A survey done by the magazine Readers Digest has resulted in amchi Mumbai being termed as the rudest city in the world, when it comes to common courtesy. Sao Paulo and New York have been found to lie at the other end of the spectrum. Click here to read more.
Are common courtesies so common in India? Some of them aren’t and at least don’t seem to be a part of the culture, in general. For example, during the time spent at my previous company and at ISB, I have met or come face to face with a lot of non-Indians. I have observed, for example, that most of the times you pass by an American, he/she will smile and wish you even if he/she is seeing you for the first time. Same thing is true when holding the door for people coming behind you. In general, I have only seen fellow Indians who have been to the US for some time doing the same. Holding the door for others was however a common practice in my previous company. Whenever new recruits came, they would generally not do the same but would start doing so once they saw others in the company doing it.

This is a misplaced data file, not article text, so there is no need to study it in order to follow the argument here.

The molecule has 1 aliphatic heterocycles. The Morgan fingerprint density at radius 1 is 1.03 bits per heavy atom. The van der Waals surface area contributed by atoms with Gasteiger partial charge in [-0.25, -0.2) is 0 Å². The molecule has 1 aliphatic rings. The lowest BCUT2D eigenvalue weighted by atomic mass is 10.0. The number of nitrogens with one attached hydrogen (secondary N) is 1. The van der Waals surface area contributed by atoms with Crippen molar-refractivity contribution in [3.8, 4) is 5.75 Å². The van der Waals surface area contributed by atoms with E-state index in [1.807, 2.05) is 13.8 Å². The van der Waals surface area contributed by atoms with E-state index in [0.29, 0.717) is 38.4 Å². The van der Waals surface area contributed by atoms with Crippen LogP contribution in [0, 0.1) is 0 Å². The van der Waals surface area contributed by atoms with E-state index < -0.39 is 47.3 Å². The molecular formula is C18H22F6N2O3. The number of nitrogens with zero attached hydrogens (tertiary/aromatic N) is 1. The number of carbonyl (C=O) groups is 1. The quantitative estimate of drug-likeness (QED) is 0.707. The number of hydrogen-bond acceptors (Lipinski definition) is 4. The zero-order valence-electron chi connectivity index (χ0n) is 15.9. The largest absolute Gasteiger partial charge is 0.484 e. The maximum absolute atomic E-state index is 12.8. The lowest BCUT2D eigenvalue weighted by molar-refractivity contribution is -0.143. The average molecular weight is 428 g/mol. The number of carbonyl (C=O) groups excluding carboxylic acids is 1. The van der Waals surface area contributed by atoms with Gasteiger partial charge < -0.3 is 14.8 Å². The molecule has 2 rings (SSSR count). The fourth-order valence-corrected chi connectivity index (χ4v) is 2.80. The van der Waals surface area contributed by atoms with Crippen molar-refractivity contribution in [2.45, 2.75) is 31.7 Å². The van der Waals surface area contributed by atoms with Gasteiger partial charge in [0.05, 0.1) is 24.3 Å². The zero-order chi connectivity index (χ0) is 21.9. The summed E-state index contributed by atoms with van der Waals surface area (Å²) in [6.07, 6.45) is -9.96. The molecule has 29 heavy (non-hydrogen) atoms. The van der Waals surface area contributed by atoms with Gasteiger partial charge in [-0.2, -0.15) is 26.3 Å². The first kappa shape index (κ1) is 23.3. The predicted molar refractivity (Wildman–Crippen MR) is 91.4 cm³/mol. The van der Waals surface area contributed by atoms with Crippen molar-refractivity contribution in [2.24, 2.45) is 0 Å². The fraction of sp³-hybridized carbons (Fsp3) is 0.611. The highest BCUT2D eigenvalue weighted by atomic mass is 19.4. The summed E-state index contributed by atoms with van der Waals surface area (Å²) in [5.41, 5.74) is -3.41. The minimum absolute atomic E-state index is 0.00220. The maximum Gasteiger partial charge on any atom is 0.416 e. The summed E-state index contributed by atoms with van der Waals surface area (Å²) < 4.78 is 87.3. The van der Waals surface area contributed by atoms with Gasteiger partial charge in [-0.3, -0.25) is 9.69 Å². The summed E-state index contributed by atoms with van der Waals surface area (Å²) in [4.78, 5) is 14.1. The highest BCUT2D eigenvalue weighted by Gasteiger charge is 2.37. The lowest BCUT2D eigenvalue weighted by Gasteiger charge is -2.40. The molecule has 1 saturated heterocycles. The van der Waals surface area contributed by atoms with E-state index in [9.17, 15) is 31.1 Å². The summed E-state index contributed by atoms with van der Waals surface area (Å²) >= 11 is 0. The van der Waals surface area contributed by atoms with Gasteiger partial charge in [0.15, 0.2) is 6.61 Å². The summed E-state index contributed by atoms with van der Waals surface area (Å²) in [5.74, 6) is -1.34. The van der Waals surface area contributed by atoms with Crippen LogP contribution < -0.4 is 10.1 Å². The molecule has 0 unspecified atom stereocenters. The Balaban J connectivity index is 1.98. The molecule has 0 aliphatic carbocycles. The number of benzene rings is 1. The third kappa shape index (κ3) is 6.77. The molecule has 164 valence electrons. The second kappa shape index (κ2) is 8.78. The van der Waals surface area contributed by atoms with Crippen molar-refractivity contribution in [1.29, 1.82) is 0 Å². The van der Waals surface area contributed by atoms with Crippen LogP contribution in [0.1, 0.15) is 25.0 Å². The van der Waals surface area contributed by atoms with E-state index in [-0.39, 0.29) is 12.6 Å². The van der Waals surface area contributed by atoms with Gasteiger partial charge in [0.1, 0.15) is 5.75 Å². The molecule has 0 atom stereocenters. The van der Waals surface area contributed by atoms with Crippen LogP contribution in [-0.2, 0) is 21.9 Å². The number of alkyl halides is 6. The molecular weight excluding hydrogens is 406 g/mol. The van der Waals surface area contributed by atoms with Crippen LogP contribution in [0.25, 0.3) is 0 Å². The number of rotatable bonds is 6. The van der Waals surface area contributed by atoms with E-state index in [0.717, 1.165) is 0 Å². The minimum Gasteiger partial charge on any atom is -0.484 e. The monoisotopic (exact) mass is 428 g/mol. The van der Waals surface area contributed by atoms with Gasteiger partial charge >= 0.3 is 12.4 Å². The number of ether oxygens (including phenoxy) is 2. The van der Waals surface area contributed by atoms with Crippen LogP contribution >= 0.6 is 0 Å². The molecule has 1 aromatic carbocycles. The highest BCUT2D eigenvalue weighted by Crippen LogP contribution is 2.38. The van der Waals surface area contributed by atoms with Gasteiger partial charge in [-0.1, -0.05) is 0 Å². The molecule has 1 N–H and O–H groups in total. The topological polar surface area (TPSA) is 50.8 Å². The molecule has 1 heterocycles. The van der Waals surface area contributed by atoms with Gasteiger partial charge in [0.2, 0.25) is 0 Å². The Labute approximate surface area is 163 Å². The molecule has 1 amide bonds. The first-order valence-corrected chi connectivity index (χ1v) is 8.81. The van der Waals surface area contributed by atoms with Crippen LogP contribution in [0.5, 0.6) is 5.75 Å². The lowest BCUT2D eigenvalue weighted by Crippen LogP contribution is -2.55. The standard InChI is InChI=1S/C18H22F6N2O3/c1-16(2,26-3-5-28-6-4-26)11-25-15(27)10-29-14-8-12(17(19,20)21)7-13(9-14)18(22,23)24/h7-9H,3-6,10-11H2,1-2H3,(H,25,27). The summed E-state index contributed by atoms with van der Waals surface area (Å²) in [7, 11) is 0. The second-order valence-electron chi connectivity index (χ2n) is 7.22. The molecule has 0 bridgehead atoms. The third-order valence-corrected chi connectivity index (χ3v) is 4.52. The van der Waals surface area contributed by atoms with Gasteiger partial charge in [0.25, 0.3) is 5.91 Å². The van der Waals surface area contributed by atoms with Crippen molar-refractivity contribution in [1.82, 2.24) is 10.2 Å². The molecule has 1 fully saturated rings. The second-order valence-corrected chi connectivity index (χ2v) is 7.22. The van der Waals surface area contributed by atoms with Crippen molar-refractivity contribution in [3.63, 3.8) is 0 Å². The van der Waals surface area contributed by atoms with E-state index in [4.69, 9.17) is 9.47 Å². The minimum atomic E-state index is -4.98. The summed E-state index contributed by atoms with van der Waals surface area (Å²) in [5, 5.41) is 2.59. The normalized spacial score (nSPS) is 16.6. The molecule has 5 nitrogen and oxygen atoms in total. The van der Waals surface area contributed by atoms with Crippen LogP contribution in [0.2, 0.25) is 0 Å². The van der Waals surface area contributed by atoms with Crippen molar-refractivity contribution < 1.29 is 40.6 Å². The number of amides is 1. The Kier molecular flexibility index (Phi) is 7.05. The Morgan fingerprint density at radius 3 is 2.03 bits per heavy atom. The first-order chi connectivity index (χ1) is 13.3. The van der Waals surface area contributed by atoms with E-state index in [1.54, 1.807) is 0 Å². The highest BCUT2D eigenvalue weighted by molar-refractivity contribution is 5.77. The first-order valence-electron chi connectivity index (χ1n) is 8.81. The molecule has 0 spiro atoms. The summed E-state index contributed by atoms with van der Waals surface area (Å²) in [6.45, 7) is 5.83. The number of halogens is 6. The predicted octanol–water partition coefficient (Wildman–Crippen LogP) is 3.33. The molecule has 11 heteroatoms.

If common courtesy demands a few things which most of us lack, how do we make the change happen? Expecting a person to change on his/her own is a bit difficult, especially because of lack of realization that such courtesies should be extended. A better way probably would be for companies to make their employees aware of these. If more and more people start becoming more courteous through this route or otherwise, others around them might observe and change themselves too.